I've recently been thinking about the films of Abel Ferrera again, for the first time in quite a while. Ferrera's films, especially Bad Lieutenant, King of New York, The Funeral, and Ms. 45, were important to me when I was in college and throughout my twenties. Part of the attraction was clearly because his films were left of center, about characters living on the edge (of both society and a nervous breakdown), and above all else they had a realism that I craved in my movies back then. I still do, but as with most things as I age, that burning desire to see films about tortured people living tortured existences fades some. It's also partly because I immersed myself in that kind of cinema for a good long stretch back then, and I may have had my fill for a lifetime. That said, I still remember what made those films so transformative, and I can access that same feeling when I view them again all these years later. I'm hoping to write more at length about Ferrera and his films later, but after running across an old article online recently, I'm reminded of one of his more prominent collaborators, Zoe Lund. The actress and writer only worked on two of Ferrara's films, Ms. 45 and Bad Lieutenant, but her role in each left a lasting impact.
Lund was a unique talent who might have been a star beyond the downtown crowd had her career taken a different path. She was striking: large, pouty lips and big, wide-set and doe-shaped eyes that always seemed to evoke equal parts insouciance and sadness. In 1981 at the age of 17 she starred in Ms. 45, Ferrara’s low-budget rape and revenge film, where she gave an intensely affecting performance that made your heart slowly break for her. I can only imagine the trauma the filming must have caused to the young Lund. Sure, it’s a performance and it’s all fake, but she was put through simulated trauma, take after take. At first glance, especially from stills or movie posters showing Lund in a nun's costume firing a gun, the film appears to be a forgettable genre flick. Instead, and to Ferrara's credit, it's a serious look at just how much denigration, objectification, harassment, abuse, and dismissive attitudes women must deal with from men on a regular basis. Lund holds the film together, appearing in nearly every scene. As a mute young woman seeking revenge against men for the assaults she suffers at the start of the film, her performance is electric. Not speaking, she instead acts with her eyes and her body. It's a terrific performance.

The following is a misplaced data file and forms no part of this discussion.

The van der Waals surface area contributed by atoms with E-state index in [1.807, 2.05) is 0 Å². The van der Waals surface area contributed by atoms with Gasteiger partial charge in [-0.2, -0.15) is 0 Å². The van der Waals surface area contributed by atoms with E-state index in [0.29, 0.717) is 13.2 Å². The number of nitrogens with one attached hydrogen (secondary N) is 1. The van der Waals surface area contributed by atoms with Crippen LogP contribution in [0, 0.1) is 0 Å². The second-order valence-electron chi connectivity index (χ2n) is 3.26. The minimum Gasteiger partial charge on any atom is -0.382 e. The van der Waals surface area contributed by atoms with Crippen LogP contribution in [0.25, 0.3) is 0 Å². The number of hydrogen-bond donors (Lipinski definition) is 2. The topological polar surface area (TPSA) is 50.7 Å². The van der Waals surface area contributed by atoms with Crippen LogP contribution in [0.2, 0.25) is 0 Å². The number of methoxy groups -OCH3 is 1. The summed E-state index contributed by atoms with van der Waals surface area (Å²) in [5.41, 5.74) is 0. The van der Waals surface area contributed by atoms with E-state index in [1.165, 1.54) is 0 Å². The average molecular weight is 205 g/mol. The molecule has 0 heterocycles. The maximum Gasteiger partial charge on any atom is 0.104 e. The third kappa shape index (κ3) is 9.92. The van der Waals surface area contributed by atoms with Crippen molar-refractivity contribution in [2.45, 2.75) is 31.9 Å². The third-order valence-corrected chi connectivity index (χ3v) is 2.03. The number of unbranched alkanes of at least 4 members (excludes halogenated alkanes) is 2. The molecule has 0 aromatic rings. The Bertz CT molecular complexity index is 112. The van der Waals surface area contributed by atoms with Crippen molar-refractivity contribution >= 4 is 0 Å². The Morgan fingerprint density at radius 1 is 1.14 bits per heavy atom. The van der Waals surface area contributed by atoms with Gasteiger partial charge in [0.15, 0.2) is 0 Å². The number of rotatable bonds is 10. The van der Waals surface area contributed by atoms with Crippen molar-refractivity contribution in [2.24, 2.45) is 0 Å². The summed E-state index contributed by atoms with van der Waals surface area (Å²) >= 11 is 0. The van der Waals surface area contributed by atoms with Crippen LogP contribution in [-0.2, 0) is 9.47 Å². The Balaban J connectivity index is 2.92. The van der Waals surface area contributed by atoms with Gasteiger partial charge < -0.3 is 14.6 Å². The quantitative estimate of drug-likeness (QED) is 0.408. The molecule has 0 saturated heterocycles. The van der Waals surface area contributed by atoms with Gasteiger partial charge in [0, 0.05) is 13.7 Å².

Not wanting to be a member of “Abel’s stable,” Lund tried to cut her own path in the industry throughout the 1980s but never equaled the attention she garnered for Ms. 45. Eventually she returned to collaborating with Ferrara, this time co-writing the screenplay for (and starring in a small but pivotal role in) his most critically acclaimed film, 1992′s Bad Lieutenant. It’s also one of the most harrowing films of the era, or any era, for that matter. Harvey Keitel’s bad cop hates himself, hates his life, is consumed by guilt, and is spiraling down the drain rapidly. You’re watching a man destroy himself with copious amounts of drugs and self loathing; Lund must have drawn heavily on her own history of drug abuse while scripting the film with Ferrara. She wrote and spoke at length of heroin’s magical and romantic qualities. Years later, she claimed to have written the entire screenplay on her own. We’ll never know for sure, but from what we do know of her, she left her mark all over it. Seven years after Bad Lieutenant, Lund died of heart failure in Paris, her years of heavy drug use finally catching up with her. She was only 37. Now we only have pictures and a scant few movies to remember her by, and to speculate at what might have been had her short, difficult life been more forgiving.